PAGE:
“Imagine being a dog in an airport. There is so much going on, there are lots of people, lots of noise, suitcases rolling past, conveyor belts turning… A dog can be overwhelmed in environments like this. Dogs who are relentless in the pursuit of their toy, forgetting their fear and doing anything to find it, are able to work in busy places like that and not be distracted. It’s an essential skill for a detector dog to have. This trait is something innate that can’t be taught.”
Bryn Thomas, Explosive Detector Dog Unit Team leader at Queenstown Airport, echoes Anna’s thoughts.
“We had no hesitation bringing Mindy back for a trial, as she had so much natural ability. We’ve had lots of SPCA dogs working on our team over the years, and generally their career will span five to seven years. A normal day for Mindy would be coming to work with her handler, put in a run to the toilet prior to the terminal, doing normal duties around the airport, and checking attended bags. An eight-and-a-half-hour day is normal for a detector dog.”
Mindy completed her training and is now a fully-qualified explosives detector dog, working at Queenstown Airport for the Aviation Security Service.
Described as “a crazy dog who was always on the go”, Anna says that Grace, a black and white whippet collie cross who was often destructive, destroying anything she could get hold of.” Anna took her aside and started training her to find objects. “She was amazing. She had the X-factor.”
When Queenstown Airport’s Bryn came to the centre for an assessment, he knew Grace was special right away. At seven months old, she was taken to Trentham for extensive dog explosives training, and was then paired with a handler in Auckland. She now works at Auckland International Airport as a fully-qualified explosives detector dog.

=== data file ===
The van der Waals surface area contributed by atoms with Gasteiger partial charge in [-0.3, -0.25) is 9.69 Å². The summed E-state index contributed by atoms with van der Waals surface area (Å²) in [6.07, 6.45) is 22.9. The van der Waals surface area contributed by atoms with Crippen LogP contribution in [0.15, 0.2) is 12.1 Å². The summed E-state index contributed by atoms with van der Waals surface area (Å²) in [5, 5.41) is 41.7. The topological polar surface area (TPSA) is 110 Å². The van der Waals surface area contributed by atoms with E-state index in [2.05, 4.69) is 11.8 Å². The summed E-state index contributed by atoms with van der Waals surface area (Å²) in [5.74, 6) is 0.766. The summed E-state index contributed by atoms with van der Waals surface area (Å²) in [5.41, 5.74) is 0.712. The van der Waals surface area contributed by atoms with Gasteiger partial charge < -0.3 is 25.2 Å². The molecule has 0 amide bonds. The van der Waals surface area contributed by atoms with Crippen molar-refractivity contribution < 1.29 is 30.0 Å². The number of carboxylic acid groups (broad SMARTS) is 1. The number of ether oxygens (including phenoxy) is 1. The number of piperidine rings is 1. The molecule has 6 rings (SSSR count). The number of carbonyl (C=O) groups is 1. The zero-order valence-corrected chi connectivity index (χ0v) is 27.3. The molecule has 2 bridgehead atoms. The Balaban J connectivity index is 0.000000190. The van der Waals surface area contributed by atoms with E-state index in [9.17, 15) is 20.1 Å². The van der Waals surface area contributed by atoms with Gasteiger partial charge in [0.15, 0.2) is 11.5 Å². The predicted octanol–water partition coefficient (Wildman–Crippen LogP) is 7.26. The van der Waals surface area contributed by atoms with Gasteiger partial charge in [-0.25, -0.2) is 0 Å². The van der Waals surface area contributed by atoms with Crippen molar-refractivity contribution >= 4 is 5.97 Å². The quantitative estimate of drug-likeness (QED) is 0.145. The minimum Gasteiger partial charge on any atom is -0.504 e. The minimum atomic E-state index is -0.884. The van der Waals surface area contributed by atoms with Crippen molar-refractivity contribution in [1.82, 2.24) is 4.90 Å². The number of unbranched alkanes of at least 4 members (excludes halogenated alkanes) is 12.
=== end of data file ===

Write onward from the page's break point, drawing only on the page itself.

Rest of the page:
Described by Anna as an “Invercargill special” (a mixed-breed dog), Paige was high energy, but showed characteristics to be a good detector dog. She also was the resident ‘pound hound’ for a while. Paige is on her course at the moment, at only 14 months old. Dog detector agencies prefer dogs which are under the age of two, as they can go through the training faster and become operational sooner.
Big Rocco, the German short-haired pointer, was so strong and full of energy, that Anna said that even getting him from his kennel to the training area was a challenge. Rocco came to SPCA an approachable but hyperactive dog, and he never showed aggression. Three dog handlers from the Department of Corrections came to test him as Anna put him through his paces, and he passed with flying colours every time.
Anna took him to Invercargill Prison for the big test to see if he could work in that environment. “Rocco was awesome to watch. Corrections are very particular about the types of dogs they get. But he was fabulous,” recalls Anna.
Rocco now works with a dog handler at Corrections, sniffing out cell phones and tobacco illicitly smuggled into prison cells.
Anna says that she always keeps an eye out for dogs who might be the next detector superstars. “You never know what kind of dog will come through our doors at SPCA, and what talents they may have. It’s very special to be able to help a dog on their way.”